Problems & Puzzles:
Conjectures
Conjecture
29. The
Frank
Buss's B(n) function
Frank Buss has defined a
recursive function B(n) that  conjecturally
 generates:

only
primes

none of
these twice

all the
primes
This is the Buss's recursive
function:
The first few members of the sequence
are:
n 
f(n) 
B(n) 
1 
1 
2 
2 
2 
3 
3 
6 
5 
4 
30 
7 
5 
210 
13 
6 
... 
11 
7 
... 
17 
8 
... 
19 
9 
... 
23 
10 
... 
37 
11 
... 
73 
My first comment to him was:
"...At the very first your sequence seems to be the same than
the Fortune's Conjecture and the corresponding sequence described
in A2, p. 7, UPiNT, by R.K.Guy.
While it's very similar in the structure, the particular initial
conditions & the recursivity you impose, soon makes the difference,
i.e.: In the Fortune's sequence the small prime 11 never appears,
and in the Fortune's sequence the prime 61 is obtained twice very
soon (in the steps 10 & 12)
So, this is an entirely new sequence..."
Question: Can you disapprove
the Buss's Conjecture? that is to say:
a) find a composite
B(n)
b) find one pair (n, m) such that B(n)=B(m) if n & m are
distinct?
c) find a prime nonlisted in the sequence B(n)
________
*
See
(EIS A067836,
A062894
)
Phil Carmody, Richard Pinch, Rudolph Knjzek, each one by his own,
have shown that the question b) is impossible to get, by the very nature
of the B(n) definition:
...It is fairly easy to see that any two members of the Buss
sequence B(n)
are coprime. Suppose that p is a prime factor of B(n) (I do not assume
that B(n) is always prime) so that p also divides f(m) for all m > n.
Consider any value of m > n, then p divides q  f(m) where q is the
next prime larger than f(m)+1. But p  f(m) so q > f(m)+1 > p.
Hence we cannot have p  q and so we cannot have p  B(m) = q  f(m). This
implies in particular that the B(n) are all distinct...
***
Felice Russo wrote (3/1/02):
"...about the conjecture 29 I have tested it up to n=603. No
composite number
has been found. ( See attached file for the values of B(n)). The first
primes that have not been generated up to n=603 are: 503, 677, 811, 911,
997, 1163, 1193, 1303, 1367, 1459, 1493, 1567 ....... Only for
curiosity. The function B(n) tend in average to follow the curve:
2.1*n^1.22, ..."
So, the first followup question for this puzzle is find
the n value such that B(n)=503
***
Robert Smith wrote (3/6/6):
I thought I would try to find 503 as part of this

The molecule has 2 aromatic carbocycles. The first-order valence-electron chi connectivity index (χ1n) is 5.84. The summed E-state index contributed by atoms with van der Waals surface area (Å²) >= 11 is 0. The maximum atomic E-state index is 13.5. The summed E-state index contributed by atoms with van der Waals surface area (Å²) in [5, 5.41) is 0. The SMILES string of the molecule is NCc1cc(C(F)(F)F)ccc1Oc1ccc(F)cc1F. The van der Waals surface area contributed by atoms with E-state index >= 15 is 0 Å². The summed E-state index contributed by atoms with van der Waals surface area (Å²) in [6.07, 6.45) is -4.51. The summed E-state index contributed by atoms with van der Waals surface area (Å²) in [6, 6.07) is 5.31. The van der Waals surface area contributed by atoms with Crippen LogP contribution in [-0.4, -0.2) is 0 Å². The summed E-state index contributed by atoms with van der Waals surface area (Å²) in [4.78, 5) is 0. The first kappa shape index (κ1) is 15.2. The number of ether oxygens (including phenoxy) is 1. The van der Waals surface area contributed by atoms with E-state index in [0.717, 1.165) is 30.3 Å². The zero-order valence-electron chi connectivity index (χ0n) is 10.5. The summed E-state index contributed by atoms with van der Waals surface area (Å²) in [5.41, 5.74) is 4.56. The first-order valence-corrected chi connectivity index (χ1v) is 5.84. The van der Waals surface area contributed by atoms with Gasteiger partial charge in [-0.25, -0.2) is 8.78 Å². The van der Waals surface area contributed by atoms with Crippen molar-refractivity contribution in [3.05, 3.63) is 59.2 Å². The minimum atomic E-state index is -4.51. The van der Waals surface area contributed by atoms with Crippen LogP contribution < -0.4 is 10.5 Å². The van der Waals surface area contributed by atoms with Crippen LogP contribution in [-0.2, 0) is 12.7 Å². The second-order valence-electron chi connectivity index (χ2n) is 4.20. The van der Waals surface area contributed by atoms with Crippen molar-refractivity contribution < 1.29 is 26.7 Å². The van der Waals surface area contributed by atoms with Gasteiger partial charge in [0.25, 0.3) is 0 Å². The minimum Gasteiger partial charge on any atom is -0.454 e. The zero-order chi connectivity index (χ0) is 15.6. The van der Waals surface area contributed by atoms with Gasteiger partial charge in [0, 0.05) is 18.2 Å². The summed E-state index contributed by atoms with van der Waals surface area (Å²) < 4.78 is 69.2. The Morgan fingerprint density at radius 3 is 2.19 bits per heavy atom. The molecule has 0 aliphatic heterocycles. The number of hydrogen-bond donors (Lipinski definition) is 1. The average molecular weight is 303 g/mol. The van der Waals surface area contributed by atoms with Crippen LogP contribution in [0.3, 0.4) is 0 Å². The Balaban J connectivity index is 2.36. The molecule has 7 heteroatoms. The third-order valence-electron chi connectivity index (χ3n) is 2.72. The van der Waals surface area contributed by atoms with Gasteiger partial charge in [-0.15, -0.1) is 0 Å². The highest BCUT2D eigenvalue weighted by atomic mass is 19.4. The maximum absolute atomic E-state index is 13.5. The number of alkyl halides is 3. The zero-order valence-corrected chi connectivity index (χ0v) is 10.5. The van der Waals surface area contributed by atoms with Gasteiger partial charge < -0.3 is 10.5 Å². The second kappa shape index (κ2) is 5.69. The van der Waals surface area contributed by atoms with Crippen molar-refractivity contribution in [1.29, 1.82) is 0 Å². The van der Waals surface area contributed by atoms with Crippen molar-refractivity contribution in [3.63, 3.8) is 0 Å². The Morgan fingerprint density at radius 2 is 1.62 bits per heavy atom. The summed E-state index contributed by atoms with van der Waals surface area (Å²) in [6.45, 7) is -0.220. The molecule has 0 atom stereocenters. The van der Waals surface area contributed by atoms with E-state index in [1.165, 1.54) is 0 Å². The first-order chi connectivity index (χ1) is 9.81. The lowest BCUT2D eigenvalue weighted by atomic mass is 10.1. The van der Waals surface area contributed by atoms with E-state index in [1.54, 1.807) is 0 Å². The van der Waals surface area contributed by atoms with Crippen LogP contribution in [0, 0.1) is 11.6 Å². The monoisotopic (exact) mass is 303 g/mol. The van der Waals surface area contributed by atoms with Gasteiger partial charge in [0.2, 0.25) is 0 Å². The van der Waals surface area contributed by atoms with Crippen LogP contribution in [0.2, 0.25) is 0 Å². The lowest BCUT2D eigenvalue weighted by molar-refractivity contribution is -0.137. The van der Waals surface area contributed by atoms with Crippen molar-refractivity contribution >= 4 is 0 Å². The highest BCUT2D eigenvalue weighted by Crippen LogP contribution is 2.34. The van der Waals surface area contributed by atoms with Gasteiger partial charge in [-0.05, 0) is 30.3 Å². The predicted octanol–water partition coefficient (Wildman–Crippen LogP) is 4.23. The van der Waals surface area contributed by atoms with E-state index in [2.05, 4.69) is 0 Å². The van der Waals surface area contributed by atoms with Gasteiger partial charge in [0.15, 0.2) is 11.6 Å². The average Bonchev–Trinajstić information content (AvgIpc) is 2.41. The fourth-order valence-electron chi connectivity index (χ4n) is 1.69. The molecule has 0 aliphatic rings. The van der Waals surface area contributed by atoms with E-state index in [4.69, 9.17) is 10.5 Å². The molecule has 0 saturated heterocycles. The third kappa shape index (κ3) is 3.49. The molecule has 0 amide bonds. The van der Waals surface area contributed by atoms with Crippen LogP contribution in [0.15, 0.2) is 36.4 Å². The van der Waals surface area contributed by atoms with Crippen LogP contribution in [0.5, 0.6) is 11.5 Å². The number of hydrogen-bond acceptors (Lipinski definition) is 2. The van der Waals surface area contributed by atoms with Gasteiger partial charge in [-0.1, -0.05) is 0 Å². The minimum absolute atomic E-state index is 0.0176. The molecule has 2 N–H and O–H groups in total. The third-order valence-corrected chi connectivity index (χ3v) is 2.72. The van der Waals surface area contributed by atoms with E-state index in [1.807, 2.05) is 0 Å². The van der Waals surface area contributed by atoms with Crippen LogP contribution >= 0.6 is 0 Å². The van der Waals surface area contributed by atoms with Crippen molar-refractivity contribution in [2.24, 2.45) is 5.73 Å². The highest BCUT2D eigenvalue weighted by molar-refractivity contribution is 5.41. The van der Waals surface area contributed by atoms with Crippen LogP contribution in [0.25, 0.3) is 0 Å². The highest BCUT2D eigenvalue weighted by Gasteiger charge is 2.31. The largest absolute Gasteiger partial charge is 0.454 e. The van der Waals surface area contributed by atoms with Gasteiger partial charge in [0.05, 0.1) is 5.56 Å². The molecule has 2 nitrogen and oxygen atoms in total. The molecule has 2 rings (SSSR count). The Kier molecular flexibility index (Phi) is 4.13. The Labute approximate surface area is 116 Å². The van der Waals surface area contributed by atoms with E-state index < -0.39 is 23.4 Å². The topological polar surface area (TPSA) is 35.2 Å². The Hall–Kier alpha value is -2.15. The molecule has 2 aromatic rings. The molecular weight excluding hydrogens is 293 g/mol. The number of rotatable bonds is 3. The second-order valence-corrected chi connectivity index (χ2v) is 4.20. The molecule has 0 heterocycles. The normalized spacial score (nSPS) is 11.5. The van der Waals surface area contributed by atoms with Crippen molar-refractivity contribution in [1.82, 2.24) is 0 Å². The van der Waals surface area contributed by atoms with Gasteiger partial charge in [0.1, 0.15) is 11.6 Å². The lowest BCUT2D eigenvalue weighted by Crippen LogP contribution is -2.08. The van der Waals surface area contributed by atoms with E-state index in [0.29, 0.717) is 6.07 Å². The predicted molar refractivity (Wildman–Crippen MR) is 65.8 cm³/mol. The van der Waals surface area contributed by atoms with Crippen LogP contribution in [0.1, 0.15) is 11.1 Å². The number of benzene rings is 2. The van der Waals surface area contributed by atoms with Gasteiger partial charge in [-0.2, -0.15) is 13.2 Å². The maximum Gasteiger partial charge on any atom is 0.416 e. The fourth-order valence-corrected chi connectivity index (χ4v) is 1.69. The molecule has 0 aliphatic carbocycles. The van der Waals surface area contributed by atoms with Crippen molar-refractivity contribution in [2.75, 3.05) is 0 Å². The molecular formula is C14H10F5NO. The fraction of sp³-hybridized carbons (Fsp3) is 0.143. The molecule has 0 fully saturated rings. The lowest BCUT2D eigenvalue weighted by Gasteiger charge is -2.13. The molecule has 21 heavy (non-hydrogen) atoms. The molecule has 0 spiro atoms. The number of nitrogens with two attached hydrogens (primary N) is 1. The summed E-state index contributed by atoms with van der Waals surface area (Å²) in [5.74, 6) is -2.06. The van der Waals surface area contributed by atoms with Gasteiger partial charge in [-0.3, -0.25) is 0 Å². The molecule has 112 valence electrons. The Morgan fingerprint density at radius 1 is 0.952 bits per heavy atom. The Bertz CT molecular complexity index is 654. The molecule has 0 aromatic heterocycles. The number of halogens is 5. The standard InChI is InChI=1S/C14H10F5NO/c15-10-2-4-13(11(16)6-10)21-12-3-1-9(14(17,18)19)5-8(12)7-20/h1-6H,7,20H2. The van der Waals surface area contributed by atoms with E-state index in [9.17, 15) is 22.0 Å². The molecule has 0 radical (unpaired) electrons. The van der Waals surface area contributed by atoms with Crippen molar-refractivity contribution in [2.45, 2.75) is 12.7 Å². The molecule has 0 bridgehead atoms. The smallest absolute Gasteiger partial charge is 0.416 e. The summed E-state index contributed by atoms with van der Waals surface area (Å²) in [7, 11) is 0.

conjecture. I have taken n now on to 666, and of the listed gaps only
1163 is eliminated at n=610.
Regarding the conjecture that the series only includes
primes, I could add the following:
Primorials are associated with large prime gaps, as no number in the
range p#+2 to p#+p can be prime.
Let the largest value of B(n) to date be x. In the first 650n x=28559
f(n) is a deficient form of the primorial x#, being the product of
distinct primes, but not necessarily all of them up to x.
Let's define the deficient factorial Q as x#/(product of the deficient
primes (r[1]* r[2]*r[3]..), where the r’s are the 1st, 2nd, 3rd smallest
values of B(n) which have not been generated by the Buss function to
date.
Only Q + any of the r or some multiple of r’s can be prime between Q+2
and Q+x. The smallest combination of r’s is r[1]*r[2]. Up to n=603,
r[1]*r[2]=503*677=340531 is significantly greater than x.=28559.
Odd integer Q+s, larger than Q+p, can be prime, as long as s is not
divisible by any of the primes in the B(n) series to date. The next
prime after Q+2 will be defined by s= a prime not in the series B(n) to
date, or by a multiple of the r’s . Again, the smallest nonprime s
would be r[1]*r[2].
The largest prime smaller than 340531 is 340519, which is the 29223rd
prime. Only 603 primes are in B(n) series, therefore all of the 28620
values of Q+(one of the primes not in the B(n) series) must be
composite, and Q+340531 must also be prime.
The chances of a non prime value is therefore negligible and will only
become non negligible if either these low values of r[1] and r[2]
persist for many, many iterations. However, negligible is not the same
as zero. A string of 29223 composites might just be round the corner!
***
On December 15, 2014, Dana Jacobsen wrote:
I have calculated the
first 3334 terms of OEIS A067836 (the B(n) of conjecture
29. B(3289) = 503, B(3048) = 1193, B(2887) = 2027. No
composites (and no duplicates) to this point. The largest
value to this point is B(3249) = 145069. The smallest
values not present: 3659, 4243, 5581, 6217, 6323, 6529,
6833, 6961, 7129, 7219, 7243.
f(3289) is 13361 digits, and it takes about 1
minute to find B(3289) from f(3289) since this is a very small
gap. I used the Perl ntheory module for the calculations. The
next_prime function uses an ES BPSW test, but it wouldn't be
hard to run more tests on the values.
I suppose I should update the OEIS bfiles.
***